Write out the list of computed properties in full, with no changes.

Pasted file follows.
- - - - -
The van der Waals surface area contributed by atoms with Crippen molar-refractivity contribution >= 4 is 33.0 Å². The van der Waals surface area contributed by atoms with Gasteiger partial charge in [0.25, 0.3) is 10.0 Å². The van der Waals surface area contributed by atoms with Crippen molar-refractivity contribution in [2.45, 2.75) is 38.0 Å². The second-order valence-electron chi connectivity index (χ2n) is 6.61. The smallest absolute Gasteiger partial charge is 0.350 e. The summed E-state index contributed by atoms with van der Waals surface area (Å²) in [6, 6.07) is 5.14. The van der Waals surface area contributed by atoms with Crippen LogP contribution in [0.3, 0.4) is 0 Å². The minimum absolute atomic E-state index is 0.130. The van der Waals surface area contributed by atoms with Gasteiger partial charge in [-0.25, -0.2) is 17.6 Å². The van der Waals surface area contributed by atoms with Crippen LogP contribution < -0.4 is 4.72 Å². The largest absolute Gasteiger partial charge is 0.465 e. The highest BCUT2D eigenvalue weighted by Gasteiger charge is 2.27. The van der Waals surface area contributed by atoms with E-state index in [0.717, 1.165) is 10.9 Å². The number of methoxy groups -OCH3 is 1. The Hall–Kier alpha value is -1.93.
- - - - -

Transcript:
The van der Waals surface area contributed by atoms with Crippen molar-refractivity contribution >= 4 is 33.0 Å². The van der Waals surface area contributed by atoms with Gasteiger partial charge in [0.25, 0.3) is 10.0 Å². The van der Waals surface area contributed by atoms with Crippen molar-refractivity contribution in [2.45, 2.75) is 38.0 Å². The second-order valence-electron chi connectivity index (χ2n) is 6.61. The smallest absolute Gasteiger partial charge is 0.350 e. The summed E-state index contributed by atoms with van der Waals surface area (Å²) in [6, 6.07) is 5.14. The van der Waals surface area contributed by atoms with Crippen LogP contribution in [0.3, 0.4) is 0 Å². The minimum absolute atomic E-state index is 0.130. The van der Waals surface area contributed by atoms with Gasteiger partial charge in [-0.25, -0.2) is 17.6 Å². The van der Waals surface area contributed by atoms with Crippen LogP contribution < -0.4 is 4.72 Å². The largest absolute Gasteiger partial charge is 0.465 e. The highest BCUT2D eigenvalue weighted by Gasteiger charge is 2.27. The van der Waals surface area contributed by atoms with E-state index in [0.717, 1.165) is 10.9 Å². The number of methoxy groups -OCH3 is 1. The Hall–Kier alpha value is -1.93.